Archives For community

As a retailer in a local market near Jeanthon II, Haiti, Manoucheka Joseph puts in a long day. At 6 a.m., she packs a black rolling suitcase with her wares—sandals, children’s clothing, and drinks—hails a taxi, and makes her way to the bustling market. She spends the day tending to her stall and helping customers find items, and doesn’t return home until 6 p.m.

Even though Manoucheka was involved with the church in her community, her busy days away from home kept her from getting to know her neighbors. “I didn’t have any friends,” she relates.

Manoucheka also worried about not having enough income to save for unexpected emergencies that might arise—not only for herself but for her 8-year-old son. “Life was difficult,” she recalls. “We earn 100 gourdes, and we spend 100 gourdes. We just live one day at a time, with no hope for the future. So, […] if there’s an emergency situation, how are we going to face it?”

Then, this past February, Manoucheka decided to join Gwoup Epay Debora, the Deborah Savings Group that had started at her church. Continue Reading…

Around the world, HOPE-network clients are accessing financial services to grow their businesses. Join us in celebrating the ways these hardworking men and women are using their gifts, abilities, and creativity to support their families and impact their communities.
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After starting a mushroom business in Harare, Zimbabwe, Raymond Chengata dreamed of expanding his business beyond the local market. But with the cost of taking loans from the bank, he couldn’t access supplies that would allow him to continue growing his business.

In addition to this financial barrier, Raymond’s business dream was further challenged by costly setbacks when a disease killed most of the mushroom crop. Continue Reading…

What is the most significant change members experience while participating in their savings group? HOPE’s partner in Zimbabwe, Central Baptist Church, recently asked 120 members this question. Through drawings and testimonies, members shared stories of strengthened community, deepened faith, and greater provision. We’ve included just a few of their responses below.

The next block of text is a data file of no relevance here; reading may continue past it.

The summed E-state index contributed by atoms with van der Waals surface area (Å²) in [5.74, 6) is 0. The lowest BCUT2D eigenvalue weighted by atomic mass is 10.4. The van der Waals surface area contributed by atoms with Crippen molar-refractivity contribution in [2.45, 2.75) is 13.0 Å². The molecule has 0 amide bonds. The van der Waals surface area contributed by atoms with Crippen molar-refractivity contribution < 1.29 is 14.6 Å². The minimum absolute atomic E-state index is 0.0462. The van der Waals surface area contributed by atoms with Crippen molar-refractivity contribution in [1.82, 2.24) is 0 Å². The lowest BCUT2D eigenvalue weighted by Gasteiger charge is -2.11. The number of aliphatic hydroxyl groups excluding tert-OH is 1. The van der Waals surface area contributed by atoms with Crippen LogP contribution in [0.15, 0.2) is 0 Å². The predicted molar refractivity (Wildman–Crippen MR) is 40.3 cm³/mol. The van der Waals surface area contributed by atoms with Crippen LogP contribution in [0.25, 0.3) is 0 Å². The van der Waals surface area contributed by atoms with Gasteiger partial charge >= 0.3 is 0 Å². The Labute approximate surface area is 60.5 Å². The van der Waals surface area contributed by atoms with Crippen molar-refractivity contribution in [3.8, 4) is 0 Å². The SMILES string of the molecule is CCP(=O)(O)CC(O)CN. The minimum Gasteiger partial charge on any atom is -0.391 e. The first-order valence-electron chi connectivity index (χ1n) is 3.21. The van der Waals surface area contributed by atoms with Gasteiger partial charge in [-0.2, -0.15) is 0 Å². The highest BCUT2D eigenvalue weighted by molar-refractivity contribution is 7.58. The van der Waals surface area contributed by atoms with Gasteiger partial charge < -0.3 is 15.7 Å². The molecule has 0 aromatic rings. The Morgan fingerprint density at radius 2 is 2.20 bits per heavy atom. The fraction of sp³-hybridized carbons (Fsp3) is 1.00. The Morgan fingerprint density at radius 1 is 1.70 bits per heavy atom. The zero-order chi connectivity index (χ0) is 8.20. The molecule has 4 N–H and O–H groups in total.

Merina found living water

I have been blessed through the savings group. I have found living water. I have learned the reality of Psalm 1:1-6 in my life, and even in trials I will persevere knowing I have recourse and resource in Him.

Merina

Makina learned to value relationships

I have learned the value of being in relationships with others and valuing them in the relationships.

Makina

Gogo Mutandiko now views herself as a steward

Gogo (grandma) Mutandiko says her group taught her not only the value of saving money but also that everything we have comes from the Lord. She saw that the land around her house was lying idle, so she used the space to plant vegetables.

I have planted a garden at my place. I now relate with creation as a steward, and it has helped me a great deal because I save money I used to spend on veggies. And I sometimes earn from the sales of the produce.

Gogo Mutandiko